The Association of Clinicians for the Underserved is deeply concerned by reports of a U.S. Supreme Court draft opinion that would overturn the historic Roe v. Wade decision.
“The expected Supreme Court decision to overturn more than 40 years of legal precedent established by Roe v. Wade will lead to profound barriers to care for populations already struggling for access to vital services,” said Amanda Pears Kelly, ACU Executive Director. “We’re concerned about the damaging consequences this decision could and will have on equity and access to care, and we reiterate our support for improving access to all forms of healthcare for under-resourced populations.”
“Low-income women, particularly those in non-Medicaid expansion states, already face limited healthcare options,” explained Pears Kelly. “Poverty, racism, and other social determinants of health also limit access, as does persistent provider shortages, especially in rural areas. If formally submitted, this decision will, without question, have a disproportionate impact on these already marginalized populations.” Sadly, the past two years of pandemic realities have taught us that as a nation we must take action to address the severe health disparities that exist across our nation, particularly in under-resourced communities and for marginalized populations, and move toward health equity. If there is truth to the leaked draft opinion to overturn Roe v. Wade, the decision stands to deepen the tragic and unacceptable health inequity recognizable in all corners of our healthcare system and country.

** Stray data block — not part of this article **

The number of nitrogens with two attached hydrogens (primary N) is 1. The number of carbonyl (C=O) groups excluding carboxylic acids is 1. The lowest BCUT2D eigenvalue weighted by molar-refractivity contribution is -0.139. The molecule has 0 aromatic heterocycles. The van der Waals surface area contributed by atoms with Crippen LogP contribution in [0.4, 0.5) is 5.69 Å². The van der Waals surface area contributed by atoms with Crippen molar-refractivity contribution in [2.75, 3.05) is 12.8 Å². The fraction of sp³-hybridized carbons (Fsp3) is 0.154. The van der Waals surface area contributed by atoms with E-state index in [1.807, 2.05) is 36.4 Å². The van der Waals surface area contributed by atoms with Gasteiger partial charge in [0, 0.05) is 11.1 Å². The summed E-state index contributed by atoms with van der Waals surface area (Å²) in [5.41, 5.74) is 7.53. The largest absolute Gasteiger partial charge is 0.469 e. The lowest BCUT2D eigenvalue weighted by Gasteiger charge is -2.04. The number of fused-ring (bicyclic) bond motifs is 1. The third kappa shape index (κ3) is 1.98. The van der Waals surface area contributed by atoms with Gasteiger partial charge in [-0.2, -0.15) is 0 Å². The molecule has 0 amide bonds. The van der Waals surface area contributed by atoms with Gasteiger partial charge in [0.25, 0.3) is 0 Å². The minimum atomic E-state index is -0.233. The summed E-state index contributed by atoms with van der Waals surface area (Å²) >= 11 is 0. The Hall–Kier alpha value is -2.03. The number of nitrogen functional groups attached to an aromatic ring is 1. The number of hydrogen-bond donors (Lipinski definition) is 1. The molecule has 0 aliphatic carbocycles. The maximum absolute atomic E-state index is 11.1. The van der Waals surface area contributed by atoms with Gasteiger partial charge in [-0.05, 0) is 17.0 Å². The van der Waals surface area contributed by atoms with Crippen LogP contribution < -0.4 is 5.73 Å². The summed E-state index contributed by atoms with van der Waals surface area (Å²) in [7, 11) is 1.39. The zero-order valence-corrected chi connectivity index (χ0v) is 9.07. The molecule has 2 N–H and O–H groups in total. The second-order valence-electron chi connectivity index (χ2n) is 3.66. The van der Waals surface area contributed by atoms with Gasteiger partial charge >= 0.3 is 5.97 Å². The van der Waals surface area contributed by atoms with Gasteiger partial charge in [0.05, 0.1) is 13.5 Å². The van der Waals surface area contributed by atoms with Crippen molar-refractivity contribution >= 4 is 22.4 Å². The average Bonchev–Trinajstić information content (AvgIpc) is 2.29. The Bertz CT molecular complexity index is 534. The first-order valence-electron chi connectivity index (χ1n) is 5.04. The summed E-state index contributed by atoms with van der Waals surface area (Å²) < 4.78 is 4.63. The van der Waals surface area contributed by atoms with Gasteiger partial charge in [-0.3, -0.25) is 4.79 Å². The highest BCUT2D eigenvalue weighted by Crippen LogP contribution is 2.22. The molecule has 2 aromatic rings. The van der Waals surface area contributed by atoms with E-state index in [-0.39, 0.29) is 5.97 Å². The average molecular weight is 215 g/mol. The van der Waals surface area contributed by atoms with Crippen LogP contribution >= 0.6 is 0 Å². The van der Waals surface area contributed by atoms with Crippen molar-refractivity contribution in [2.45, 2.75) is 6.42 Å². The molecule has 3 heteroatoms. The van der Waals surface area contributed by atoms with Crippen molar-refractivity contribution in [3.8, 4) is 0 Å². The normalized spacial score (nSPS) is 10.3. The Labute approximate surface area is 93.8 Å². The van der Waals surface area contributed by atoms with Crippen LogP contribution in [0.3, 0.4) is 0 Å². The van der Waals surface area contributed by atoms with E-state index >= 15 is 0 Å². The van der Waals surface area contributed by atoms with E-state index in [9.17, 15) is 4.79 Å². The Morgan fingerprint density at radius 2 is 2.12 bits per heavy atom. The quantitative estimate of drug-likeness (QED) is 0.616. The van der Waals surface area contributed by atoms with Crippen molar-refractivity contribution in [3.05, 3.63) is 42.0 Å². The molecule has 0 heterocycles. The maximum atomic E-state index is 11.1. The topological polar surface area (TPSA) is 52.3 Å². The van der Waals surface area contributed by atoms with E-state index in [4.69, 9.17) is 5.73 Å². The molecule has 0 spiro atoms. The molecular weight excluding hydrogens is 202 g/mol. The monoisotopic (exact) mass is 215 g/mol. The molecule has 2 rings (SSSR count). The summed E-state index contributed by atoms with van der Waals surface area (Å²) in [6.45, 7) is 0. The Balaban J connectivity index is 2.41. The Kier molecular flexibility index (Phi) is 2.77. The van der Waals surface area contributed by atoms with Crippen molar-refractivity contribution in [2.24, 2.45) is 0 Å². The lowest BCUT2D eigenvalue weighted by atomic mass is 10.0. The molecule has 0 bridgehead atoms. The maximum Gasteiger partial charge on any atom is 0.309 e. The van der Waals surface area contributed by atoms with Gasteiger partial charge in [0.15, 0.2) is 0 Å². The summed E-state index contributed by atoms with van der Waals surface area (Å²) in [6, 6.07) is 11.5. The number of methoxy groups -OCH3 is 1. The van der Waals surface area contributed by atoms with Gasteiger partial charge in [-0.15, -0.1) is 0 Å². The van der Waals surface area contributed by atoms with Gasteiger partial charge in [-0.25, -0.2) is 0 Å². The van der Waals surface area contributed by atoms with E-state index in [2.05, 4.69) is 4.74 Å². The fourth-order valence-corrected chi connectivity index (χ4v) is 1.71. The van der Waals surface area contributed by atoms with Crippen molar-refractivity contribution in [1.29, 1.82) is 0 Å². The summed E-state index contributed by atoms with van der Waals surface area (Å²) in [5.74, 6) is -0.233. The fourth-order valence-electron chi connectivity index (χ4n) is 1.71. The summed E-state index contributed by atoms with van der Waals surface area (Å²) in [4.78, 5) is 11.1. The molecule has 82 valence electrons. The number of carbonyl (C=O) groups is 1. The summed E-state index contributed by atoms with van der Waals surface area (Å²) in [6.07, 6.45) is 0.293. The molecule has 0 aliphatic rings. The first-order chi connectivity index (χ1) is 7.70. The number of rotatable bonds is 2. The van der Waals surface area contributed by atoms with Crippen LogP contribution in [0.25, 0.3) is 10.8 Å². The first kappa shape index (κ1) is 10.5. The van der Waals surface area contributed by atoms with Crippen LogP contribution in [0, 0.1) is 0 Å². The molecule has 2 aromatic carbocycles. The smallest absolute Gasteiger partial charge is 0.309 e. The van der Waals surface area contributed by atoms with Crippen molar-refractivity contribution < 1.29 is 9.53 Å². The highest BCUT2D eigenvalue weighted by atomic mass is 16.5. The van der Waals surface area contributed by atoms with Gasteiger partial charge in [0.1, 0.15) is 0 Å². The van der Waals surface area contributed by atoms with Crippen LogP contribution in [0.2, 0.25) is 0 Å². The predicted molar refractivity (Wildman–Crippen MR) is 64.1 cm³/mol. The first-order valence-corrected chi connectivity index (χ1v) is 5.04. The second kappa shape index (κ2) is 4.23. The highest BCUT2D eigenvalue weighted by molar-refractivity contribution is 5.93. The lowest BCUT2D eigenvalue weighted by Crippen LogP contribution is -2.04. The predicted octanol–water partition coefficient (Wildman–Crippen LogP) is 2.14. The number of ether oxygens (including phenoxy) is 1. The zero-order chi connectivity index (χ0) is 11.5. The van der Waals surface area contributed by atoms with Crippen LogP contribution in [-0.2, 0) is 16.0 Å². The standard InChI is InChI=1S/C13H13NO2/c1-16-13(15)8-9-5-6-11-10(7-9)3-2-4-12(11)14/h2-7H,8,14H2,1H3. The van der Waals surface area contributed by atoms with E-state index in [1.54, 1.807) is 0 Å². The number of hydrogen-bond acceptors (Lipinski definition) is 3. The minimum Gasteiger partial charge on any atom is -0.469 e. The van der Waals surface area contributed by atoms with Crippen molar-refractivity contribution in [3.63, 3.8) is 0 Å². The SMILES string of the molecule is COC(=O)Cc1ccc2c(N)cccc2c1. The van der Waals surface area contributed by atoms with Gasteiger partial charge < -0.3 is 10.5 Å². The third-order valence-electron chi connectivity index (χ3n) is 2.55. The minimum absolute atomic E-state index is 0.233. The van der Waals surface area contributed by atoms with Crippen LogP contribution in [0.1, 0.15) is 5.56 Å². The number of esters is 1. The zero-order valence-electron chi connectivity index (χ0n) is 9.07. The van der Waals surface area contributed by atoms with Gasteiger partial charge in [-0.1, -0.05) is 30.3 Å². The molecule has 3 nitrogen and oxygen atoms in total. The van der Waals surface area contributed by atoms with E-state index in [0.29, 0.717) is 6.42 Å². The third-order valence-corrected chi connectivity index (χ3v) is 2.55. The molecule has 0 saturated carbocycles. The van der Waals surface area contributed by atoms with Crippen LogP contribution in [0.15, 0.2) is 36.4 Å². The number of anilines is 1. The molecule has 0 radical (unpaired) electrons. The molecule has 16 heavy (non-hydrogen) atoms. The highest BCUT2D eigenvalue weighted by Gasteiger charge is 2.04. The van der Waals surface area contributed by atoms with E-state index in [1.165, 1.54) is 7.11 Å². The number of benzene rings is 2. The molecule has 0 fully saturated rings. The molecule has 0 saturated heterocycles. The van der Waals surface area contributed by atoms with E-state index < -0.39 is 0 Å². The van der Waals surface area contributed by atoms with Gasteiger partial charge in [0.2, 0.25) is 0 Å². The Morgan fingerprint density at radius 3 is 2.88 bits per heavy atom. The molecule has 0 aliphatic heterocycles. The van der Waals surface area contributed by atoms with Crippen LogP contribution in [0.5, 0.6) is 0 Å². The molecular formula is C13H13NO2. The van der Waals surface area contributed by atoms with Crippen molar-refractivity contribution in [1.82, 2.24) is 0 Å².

Access to family planning healthcare is a key component of comprehensive primary healthcare. The majority of the patients who stand to be most impacted by this decision live in medically under-resourced communities. Most of these patients are Black, Latinx, Asian, or Pacific Islander, and 75% live at or below 200% of the federal poverty level. Should the draft opinion become a formalized Supreme Court decision it will place many forms of reproductive healthcare completely out of reach for millions of patients living in underserved communities. Studies show that should Roe v. Wade be overturned, more than 22 states would either immediately or very shortly ban services, forcing low-income women to go without access to family planning services or potentially travel hundreds of miles to access care.
“In the face of this and other challenges, we join with patients, providers, and advocates in reaffirming our commitment to supporting equity and access to primary and preventive healthcare, which must include family planning services,” stated Pears Kelly.